To Reduce Trial Size Use Muscle, ALS Scientists Say

Cutting Trials Down to Size? A growing panel of biomarkers may help facilitate the testing of potential ALS therapies in the clinic by reducing sample size (see January 2017 conference news). [Image: IBBI under CC BY-NC-ND 2.0 license.]

A simple blood test may help scientists detect potential treatment effects in fewer people with the disease according to a retrospective analysis led by University Medical Center Utrecht’s Leonard van den Berg in the Netherlands.

The surrogate outcome measure, originally proposed by physicians at the Hôpital de la Pitié-Salpêtrière in 2005 in Paris, France, determines the levels of creatinine, a biomarker that reflects total muscle mass (Paillisse et al., 2005). The approach builds on previous studies, which suggest that the levels of creatinine in the blood may help forecast the prognosis of people with ALS (Chio et al., 2014; Atassi et al., 2014).

The study is published online on October 30 in the Journal of Neurology, Neurosurgery and Psychiatry.

Changes in creatinine levels correlated with key functional outcomes over time including ALS-FRS-R, muscle strength and survival (p<0.001). A total of 1,241 people with ALS participated in the study.

The approach, according to a subsequent power analysis, may reduce the number of clinical trial participants needed to evaluate efficacy of potential ALS therapies after 18 months by more than 20%. What’s more, the implementation of this test may also help facilitate analysis of the results by reducing variability in clinical trials with more than a 10-month follow-up. The test is one of a growing number of approaches that may facilitate the evaluation of therapies for ALS by increasing the ability to detect potential treatment effects (see May 2017 conference news).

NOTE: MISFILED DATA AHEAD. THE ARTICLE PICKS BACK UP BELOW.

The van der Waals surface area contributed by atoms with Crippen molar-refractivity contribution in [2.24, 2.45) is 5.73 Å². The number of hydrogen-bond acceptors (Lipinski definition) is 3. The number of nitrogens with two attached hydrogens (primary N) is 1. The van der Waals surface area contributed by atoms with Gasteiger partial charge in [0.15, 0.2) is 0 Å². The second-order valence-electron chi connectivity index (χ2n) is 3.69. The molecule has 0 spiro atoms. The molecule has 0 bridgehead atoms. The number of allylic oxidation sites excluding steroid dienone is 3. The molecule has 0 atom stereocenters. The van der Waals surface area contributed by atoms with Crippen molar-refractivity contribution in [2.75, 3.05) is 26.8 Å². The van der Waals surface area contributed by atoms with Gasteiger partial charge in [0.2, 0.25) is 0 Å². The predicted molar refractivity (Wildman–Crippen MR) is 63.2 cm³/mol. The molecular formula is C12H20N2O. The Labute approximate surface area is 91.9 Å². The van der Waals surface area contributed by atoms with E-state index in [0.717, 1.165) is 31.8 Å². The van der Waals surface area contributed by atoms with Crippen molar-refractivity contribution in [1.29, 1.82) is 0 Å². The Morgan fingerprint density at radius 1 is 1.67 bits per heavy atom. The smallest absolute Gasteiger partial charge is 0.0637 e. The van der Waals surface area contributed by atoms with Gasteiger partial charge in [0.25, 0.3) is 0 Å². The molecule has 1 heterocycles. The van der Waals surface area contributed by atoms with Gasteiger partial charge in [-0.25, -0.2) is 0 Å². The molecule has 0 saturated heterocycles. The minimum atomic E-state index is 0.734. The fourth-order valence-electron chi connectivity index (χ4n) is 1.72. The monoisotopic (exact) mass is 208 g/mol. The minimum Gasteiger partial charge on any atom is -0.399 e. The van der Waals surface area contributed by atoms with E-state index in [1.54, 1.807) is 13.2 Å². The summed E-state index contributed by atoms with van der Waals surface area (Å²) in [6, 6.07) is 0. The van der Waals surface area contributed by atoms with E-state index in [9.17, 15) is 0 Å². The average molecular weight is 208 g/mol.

Featured Paper

van Eijk RPA, Eijkemans MJC, Ferguson TA, Nikolakopoulos S, Veldink JH, van den Berg LH. Monitoring disease progression with plasma creatinine in amyotrophic lateral sclerosis clinical trials. J Neurol Neurosurg Psychiatry. 2017 Oct 30. [PubMed].


Chiò A, Calvo A, Bovio G, Canosa A, Bertuzzo D, Galmozzi F, Cugnasco P, Clerico M, De Mercanti S, Bersano E, Cammarosano S, Ilardi A, Manera U, Moglia C, Sideri R, Marinou K, Bottacchi E, Pisano F, Cantello R, Mazzini L, Mora G; Piemonte and Valle d’Aosta Register for Amyotrophic Lateral Sclerosis. Amyotrophic lateral sclerosis outcome measures and the role of albumin and creatinine: a population-based study. JAMA Neurol. 2014 Sep;71(9):1134-42. [PubMed].

Atassi N, Berry J, Shui A, Zach N, Sherman A, Sinani E, Walker J, Katsovskiy I, Schoenfeld D, Cudkowicz M, Leitner M. The PRO-ACT database: design, initial analyses, and predictive features. Neurology. 2014 Nov 4;83(19):1719-25. [PubMed].

Paillisse C, Lacomblez L, Dib M, Bensimon G, Garcia-Acosta S, Meininger V. Prognostic factors for survival in amyotrophic lateral sclerosis patients treated with riluzole. Amyotroph Lateral Scler Other Motor Neuron Disord. 2005 Mar;6(1):37-44. [PubMed].


ALS-FRS-R clinical trial clinical trial design creatinine disease-als power analysis sample size topic-biomarkers topic-clinical topic-randd
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